It is not uncommon for people in their college years to have a few too many drinks occasionally. Even young adults fresh out of college are likely to binge drink occasionally. The problem with this type of drinking is that most people only consider the short term consequences such as drunkenness and a hangover the following morning.
What people are not putting enough stock into; however, are the potential long term consequences that come from this type of drinking. The Journal of the American College of Cardiology recently released a report indicating that problem drinking may damage the heart on a long term scale.
Heavy drinking can weaken the heart muscle, which causes a condition known as alcoholic cardiomyopathy. When the heart muscle weakens, it stretches and is then not capable of contracting properly. When it cannot contract effectively, then it cannot pump a sufficient amount of blood to nourish the body’s many organs. This shortage in blood flow may cause severe tissue and organ damage over time.
- Shortness of Breath
- Swelling in the Legs and Feet
- Breathing Difficulties
- Irregular Heartbeat
Both long term drinking and short-term binge drinking can affect the way that the heart beats. The heart relies heavily on an internal pacemaker system that allows it to pump in a consistent manner. Alcohol is capable of disrupting this system, causing the heart to beat irregularly. The name for this heart rate abnormality is arrhythmia. When a person drinks to excess, especially someone who does not typically rink, this can trigger an arrhythmia. Over the long term, these heart irregularities can add up, causing changes in the electrical impulses of the heart.
Additionally, binge drinking can lead to a stroke even in someone who does not have coronary heart disease. There have been recent studies which have shown that a person who engages in binge drinking is approximately 56 percent more likely to suffer an ischemic stroke within ten years as opposed to someone who does not binge drink. People who engage in binge drinking are also 39 percent more likely to suffer from any form of stroke as compared to people who do not.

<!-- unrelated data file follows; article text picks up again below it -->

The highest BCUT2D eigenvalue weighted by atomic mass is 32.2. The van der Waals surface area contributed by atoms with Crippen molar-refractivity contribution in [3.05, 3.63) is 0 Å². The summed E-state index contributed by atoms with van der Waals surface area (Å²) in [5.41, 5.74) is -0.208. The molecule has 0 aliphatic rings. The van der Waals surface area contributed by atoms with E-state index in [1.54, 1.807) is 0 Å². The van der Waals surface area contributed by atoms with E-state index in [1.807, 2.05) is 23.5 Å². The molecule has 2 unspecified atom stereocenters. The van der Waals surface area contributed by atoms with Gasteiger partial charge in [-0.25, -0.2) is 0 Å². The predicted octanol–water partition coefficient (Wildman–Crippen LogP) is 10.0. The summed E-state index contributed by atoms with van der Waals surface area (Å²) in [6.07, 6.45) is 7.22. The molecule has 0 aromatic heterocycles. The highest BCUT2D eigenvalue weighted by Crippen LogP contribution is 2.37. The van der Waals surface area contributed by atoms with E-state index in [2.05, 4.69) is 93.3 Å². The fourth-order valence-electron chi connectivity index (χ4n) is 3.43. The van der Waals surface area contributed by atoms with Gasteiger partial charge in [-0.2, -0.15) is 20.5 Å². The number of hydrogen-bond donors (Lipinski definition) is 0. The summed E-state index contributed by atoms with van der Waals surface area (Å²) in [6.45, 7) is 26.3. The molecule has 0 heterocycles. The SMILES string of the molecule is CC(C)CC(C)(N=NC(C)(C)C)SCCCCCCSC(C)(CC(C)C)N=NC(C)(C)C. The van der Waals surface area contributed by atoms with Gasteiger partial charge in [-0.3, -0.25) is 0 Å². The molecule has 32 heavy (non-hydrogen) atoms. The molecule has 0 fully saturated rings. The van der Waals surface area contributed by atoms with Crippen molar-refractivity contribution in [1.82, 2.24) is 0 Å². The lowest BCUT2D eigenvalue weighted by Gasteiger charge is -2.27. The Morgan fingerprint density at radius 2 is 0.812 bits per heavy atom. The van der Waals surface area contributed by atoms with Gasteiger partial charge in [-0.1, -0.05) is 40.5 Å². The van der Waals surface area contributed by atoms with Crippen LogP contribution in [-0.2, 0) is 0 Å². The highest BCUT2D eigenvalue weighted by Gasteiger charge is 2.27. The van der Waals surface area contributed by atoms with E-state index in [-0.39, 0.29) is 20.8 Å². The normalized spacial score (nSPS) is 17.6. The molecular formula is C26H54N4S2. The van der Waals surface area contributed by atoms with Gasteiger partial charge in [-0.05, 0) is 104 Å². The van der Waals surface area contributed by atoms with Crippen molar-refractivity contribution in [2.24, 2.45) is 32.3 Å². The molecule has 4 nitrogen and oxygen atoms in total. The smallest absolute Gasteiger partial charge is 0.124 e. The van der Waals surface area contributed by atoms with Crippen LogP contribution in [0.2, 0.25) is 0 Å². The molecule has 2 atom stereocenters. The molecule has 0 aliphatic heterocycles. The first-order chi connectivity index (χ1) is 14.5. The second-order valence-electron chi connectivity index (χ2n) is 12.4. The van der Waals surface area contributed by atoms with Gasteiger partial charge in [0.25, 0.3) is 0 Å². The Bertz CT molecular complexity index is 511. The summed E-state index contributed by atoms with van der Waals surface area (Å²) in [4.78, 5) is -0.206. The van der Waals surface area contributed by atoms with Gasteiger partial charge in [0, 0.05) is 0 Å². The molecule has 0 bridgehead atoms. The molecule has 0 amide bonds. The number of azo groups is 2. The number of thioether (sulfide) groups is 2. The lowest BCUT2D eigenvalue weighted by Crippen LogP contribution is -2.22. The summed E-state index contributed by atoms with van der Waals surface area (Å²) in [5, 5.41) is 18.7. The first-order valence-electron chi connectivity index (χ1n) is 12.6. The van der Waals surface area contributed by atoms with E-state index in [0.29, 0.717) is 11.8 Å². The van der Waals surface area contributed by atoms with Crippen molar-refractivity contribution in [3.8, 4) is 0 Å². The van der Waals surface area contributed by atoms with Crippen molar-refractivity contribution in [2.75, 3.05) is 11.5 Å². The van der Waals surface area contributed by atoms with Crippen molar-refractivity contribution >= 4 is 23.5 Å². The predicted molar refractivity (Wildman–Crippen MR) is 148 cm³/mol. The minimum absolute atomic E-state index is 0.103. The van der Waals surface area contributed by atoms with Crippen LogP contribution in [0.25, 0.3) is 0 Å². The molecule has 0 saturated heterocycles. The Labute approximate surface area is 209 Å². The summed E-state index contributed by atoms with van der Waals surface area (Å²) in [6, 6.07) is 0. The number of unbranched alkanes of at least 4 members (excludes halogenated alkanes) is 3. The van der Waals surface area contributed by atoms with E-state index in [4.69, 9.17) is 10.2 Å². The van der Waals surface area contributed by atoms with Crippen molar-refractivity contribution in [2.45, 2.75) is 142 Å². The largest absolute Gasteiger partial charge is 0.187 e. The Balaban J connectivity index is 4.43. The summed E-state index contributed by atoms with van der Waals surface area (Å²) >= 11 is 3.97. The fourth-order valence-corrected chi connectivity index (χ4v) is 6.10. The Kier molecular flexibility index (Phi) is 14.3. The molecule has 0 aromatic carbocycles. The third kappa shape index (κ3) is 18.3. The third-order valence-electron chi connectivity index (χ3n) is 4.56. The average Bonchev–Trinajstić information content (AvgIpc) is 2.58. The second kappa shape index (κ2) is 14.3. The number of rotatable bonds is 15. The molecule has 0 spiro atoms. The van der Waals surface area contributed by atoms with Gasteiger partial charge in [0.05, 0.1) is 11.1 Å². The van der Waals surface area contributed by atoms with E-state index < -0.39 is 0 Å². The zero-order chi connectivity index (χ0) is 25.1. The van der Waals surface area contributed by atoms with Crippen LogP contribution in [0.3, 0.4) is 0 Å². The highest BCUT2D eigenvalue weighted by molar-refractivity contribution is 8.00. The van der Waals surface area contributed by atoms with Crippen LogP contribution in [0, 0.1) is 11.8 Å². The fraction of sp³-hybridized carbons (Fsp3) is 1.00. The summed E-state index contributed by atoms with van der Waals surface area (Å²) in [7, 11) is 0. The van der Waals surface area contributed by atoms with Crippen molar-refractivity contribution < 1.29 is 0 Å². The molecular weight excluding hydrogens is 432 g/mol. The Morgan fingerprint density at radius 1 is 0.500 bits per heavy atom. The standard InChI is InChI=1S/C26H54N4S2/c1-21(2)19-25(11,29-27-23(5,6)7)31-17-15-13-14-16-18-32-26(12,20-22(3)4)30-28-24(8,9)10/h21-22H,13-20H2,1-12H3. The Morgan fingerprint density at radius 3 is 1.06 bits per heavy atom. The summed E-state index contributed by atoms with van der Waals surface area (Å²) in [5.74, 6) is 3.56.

Additionally, alcohol can exacerbate the health issues that lead to strokes, such as cardiomyopathy, arrhythmia and hypertension. Chronic use of alcohol as well as binge drinking cans both cause hypertension as well, which is characterized by high blood pressure. The blood pressure is a measurement of how much pressure the heart is creating every time it beats as well as how much pressure is in the arteries and veins. Consuming alcohol in a heavy manner can trigger the release of stress hormones that may constrict the blood vessels, and this can artificially elevate the blood pressure. Alcohol can also affect how the muscles located within the blood vessels are able to function, and this can cause them to constrict which results in elevated blood pressure.
The bottom line is that drinking is not good for the heart beyond the recommended amount of alcohol. If you are binge drinking or engaging in chronic drinking, then the odds are good that you are causing damage to your heart. This damage can cause more health issues over time, which can even be fatal when left unchecked. If you are struggling with problem drinking in any form, or full blown alcoholism, you need to seek help sooner rather than later. The right help is out there in the form of an alcoholism treatment program, you simply have to muster the courage to pick up the phone today.